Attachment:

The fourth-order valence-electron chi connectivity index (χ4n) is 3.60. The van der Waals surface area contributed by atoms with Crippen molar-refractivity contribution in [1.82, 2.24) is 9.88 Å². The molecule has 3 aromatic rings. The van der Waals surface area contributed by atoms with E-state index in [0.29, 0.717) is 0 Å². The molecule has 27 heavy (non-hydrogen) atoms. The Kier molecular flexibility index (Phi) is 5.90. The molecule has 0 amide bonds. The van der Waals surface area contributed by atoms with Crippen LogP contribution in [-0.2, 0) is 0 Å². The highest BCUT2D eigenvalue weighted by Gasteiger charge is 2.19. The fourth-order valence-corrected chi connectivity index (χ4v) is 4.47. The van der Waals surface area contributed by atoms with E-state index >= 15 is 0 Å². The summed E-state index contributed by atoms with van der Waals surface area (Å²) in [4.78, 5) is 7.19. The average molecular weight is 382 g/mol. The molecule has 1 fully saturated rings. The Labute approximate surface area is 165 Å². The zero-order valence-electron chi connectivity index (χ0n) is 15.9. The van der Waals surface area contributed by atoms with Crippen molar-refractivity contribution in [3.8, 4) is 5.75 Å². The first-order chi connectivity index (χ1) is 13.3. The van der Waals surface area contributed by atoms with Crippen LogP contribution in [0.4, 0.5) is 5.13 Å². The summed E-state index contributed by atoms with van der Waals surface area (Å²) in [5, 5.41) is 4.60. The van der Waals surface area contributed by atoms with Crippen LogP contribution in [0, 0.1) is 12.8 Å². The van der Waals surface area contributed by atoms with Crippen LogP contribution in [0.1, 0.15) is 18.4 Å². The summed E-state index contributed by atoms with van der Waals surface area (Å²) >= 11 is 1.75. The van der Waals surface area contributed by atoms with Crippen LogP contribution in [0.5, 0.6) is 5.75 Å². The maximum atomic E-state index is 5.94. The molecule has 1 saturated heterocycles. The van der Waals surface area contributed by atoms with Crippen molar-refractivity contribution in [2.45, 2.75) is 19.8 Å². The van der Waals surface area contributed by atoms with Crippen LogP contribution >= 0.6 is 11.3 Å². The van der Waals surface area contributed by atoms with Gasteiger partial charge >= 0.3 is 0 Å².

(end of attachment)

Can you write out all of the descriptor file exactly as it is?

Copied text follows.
The fourth-order valence-electron chi connectivity index (χ4n) is 3.60. The van der Waals surface area contributed by atoms with Crippen molar-refractivity contribution in [1.82, 2.24) is 9.88 Å². The molecule has 3 aromatic rings. The van der Waals surface area contributed by atoms with E-state index in [0.29, 0.717) is 0 Å². The molecule has 27 heavy (non-hydrogen) atoms. The Kier molecular flexibility index (Phi) is 5.90. The molecule has 0 amide bonds. The van der Waals surface area contributed by atoms with Crippen LogP contribution in [-0.2, 0) is 0 Å². The highest BCUT2D eigenvalue weighted by Gasteiger charge is 2.19. The fourth-order valence-corrected chi connectivity index (χ4v) is 4.47. The van der Waals surface area contributed by atoms with E-state index >= 15 is 0 Å². The summed E-state index contributed by atoms with van der Waals surface area (Å²) in [4.78, 5) is 7.19. The average molecular weight is 382 g/mol. The molecule has 1 fully saturated rings. The Labute approximate surface area is 165 Å². The zero-order valence-electron chi connectivity index (χ0n) is 15.9. The van der Waals surface area contributed by atoms with Crippen molar-refractivity contribution in [3.8, 4) is 5.75 Å². The first-order chi connectivity index (χ1) is 13.3. The van der Waals surface area contributed by atoms with Crippen LogP contribution in [0.4, 0.5) is 5.13 Å². The summed E-state index contributed by atoms with van der Waals surface area (Å²) in [5, 5.41) is 4.60. The van der Waals surface area contributed by atoms with Crippen LogP contribution in [0, 0.1) is 12.8 Å². The van der Waals surface area contributed by atoms with Crippen LogP contribution in [0.1, 0.15) is 18.4 Å². The summed E-state index contributed by atoms with van der Waals surface area (Å²) >= 11 is 1.75. The van der Waals surface area contributed by atoms with Crippen LogP contribution in [0.5, 0.6) is 5.75 Å². The maximum atomic E-state index is 5.94. The molecule has 1 saturated heterocycles. The van der Waals surface area contributed by atoms with Crippen molar-refractivity contribution in [2.45, 2.75) is 19.8 Å². The van der Waals surface area contributed by atoms with Crippen LogP contribution >= 0.6 is 11.3 Å². The van der Waals surface area contributed by atoms with Gasteiger partial charge >= 0.3 is 0 Å².